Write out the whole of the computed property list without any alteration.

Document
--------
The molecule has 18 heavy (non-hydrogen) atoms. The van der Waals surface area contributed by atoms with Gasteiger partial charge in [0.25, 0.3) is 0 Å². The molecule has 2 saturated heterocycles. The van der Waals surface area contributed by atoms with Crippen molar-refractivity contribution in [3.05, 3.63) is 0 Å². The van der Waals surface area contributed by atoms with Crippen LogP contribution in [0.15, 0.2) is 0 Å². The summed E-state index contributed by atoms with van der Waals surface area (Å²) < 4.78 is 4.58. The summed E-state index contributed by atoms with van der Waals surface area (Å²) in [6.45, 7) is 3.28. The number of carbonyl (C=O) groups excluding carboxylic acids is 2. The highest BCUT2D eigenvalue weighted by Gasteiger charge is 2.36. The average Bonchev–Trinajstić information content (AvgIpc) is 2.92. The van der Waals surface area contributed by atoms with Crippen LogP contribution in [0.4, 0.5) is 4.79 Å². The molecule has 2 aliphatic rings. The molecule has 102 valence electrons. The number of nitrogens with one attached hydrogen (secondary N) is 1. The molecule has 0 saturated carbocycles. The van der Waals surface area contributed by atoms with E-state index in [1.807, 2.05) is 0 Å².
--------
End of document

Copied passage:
The molecule has 18 heavy (non-hydrogen) atoms. The van der Waals surface area contributed by atoms with Gasteiger partial charge in [0.25, 0.3) is 0 Å². The molecule has 2 saturated heterocycles. The van der Waals surface area contributed by atoms with Crippen molar-refractivity contribution in [3.05, 3.63) is 0 Å². The van der Waals surface area contributed by atoms with Crippen LogP contribution in [0.15, 0.2) is 0 Å². The summed E-state index contributed by atoms with van der Waals surface area (Å²) < 4.78 is 4.58. The summed E-state index contributed by atoms with van der Waals surface area (Å²) in [6.45, 7) is 3.28. The number of carbonyl (C=O) groups excluding carboxylic acids is 2. The highest BCUT2D eigenvalue weighted by Gasteiger charge is 2.36. The average Bonchev–Trinajstić information content (AvgIpc) is 2.92. The van der Waals surface area contributed by atoms with Crippen LogP contribution in [0.4, 0.5) is 4.79 Å². The molecule has 2 aliphatic rings. The molecule has 102 valence electrons. The number of nitrogens with one attached hydrogen (secondary N) is 1. The molecule has 0 saturated carbocycles. The van der Waals surface area contributed by atoms with E-state index in [1.807, 2.05) is 0 Å².